Seattleite being honored with highest French medal for WWII service
Almost 70 years after his battalion took part in the liberation of France, Seattle resident Harry Nyhus is set to be awarded the highest French honorary decoration: the Legion of Honor Medal.
Seattle Times staff reporter
When you ask Harry Nyhus what he remembers most from World War II, he pauses for a moment and thinks back to his days in the 99th infantry battalion, an elite unit composed entirely of Norwegian Americans.
His eyes well up with tears and he says only one word: "Combat."
"It wasn't easy," Nyhus, 92, recalled on a recent afternoon in his Magnolia home. "But you didn't know any better."
Nyhus said he saw the worst war had to offer when he served as a medic in the battalion as they took part in the liberation of France and the Battle of the Bulge.
Now, nearly 70 years later, Nyhus will be awarded the highest French honorary decoration: the Legion of Honor Medal.
French officials will visit Nyhus' home Monday to present him with the medal, which has been awarded to many veterans who saw combat on French soil during the war.
"I am so proud of my father," said his daughter Tamera Nyhus, who contacted the consulate to seek recognition for her father's service.
Born in Norway, Nyhus and his family immigrated to Washington when he was 10. He grew up on his family's Port Angeles farm and spent his days clearing large tree trunks with dynamite so the plot could be farmed.
He joined the 99th battalion in 1942 after the War Department ordered its creation to aid in the potential liberation of Nazi-occupied Norway. The unit was composed almost entirely of Norwegians and Americans of direct Norwegian descent who knew the language and could ski, said Bill Hoffland, president of a nonprofit educational foundation that works to spread the story of the battalion.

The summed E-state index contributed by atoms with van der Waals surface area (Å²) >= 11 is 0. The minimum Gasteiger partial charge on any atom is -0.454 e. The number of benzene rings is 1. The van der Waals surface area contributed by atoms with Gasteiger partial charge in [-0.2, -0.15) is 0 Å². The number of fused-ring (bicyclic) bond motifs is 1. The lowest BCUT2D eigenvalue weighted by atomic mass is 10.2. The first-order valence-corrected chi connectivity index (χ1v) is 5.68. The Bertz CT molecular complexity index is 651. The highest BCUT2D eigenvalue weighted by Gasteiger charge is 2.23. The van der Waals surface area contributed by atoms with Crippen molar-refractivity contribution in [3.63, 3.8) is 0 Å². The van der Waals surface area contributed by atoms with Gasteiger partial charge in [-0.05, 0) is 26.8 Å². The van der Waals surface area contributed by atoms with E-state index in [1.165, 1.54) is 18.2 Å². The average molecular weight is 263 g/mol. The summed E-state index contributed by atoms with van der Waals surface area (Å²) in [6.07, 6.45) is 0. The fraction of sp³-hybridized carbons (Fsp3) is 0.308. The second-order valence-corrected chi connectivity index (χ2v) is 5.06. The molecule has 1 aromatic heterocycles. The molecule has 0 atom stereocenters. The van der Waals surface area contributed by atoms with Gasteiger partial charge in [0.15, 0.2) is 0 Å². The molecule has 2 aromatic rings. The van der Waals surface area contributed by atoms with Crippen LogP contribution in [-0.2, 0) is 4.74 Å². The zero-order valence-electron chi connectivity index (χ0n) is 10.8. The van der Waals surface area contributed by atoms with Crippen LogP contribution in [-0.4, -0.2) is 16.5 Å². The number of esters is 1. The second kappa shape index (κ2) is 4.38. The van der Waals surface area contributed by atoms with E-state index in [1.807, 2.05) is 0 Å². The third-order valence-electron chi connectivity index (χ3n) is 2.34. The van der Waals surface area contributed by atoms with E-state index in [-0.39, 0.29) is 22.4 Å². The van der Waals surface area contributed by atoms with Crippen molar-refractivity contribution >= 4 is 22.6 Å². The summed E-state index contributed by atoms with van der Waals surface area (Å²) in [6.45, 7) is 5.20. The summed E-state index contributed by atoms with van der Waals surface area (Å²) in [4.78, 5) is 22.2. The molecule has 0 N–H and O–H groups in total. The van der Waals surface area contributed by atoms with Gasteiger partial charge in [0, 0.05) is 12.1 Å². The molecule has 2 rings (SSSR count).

They trained in the Colorado mountains for months to prepare for the invasion, lugging equipment and heavy wooden skis at 10,000 feet elevation, said Nyhus.
"If you complained, you would get kicked in the ass," he said.
The battalion first saw combat in France but eventually made it to Norway after the war ended, where its members served as the honorary guard when the King of Norway returned from exile.
Last year, Nyhus and other surviving members of the battalion were awarded with the Norwegian Defense Medal.
Tamera Nyhus and her sister Stacey made the trek to Washington, D.C., to accept that honor on their father's behalf. Nyhus suffers from lung cancer and isn't healthy enough to travel, Tamera Nyhus said.
After the war, Nyhus completed dental school at the University of Oregon and opened two practices in Seattle. He retired about 20 years ago but continued to operate an 18-unit apartment building in Queen Anne for another 10 years, Tamera Nyhus said.
Hoffland, whose father served in the battalion, isn't sure if other members of the troop have received the French medal, but he said news of the honor would help spread the story of the "forgotten 99th."
"They were real proud of themselves," he said. "They knew they were an outstanding unit. But being old Norwegians, they never really talked about it."
Javier Panzar: 206-464-2253 or email@example.com. On Twitter @jpanzar.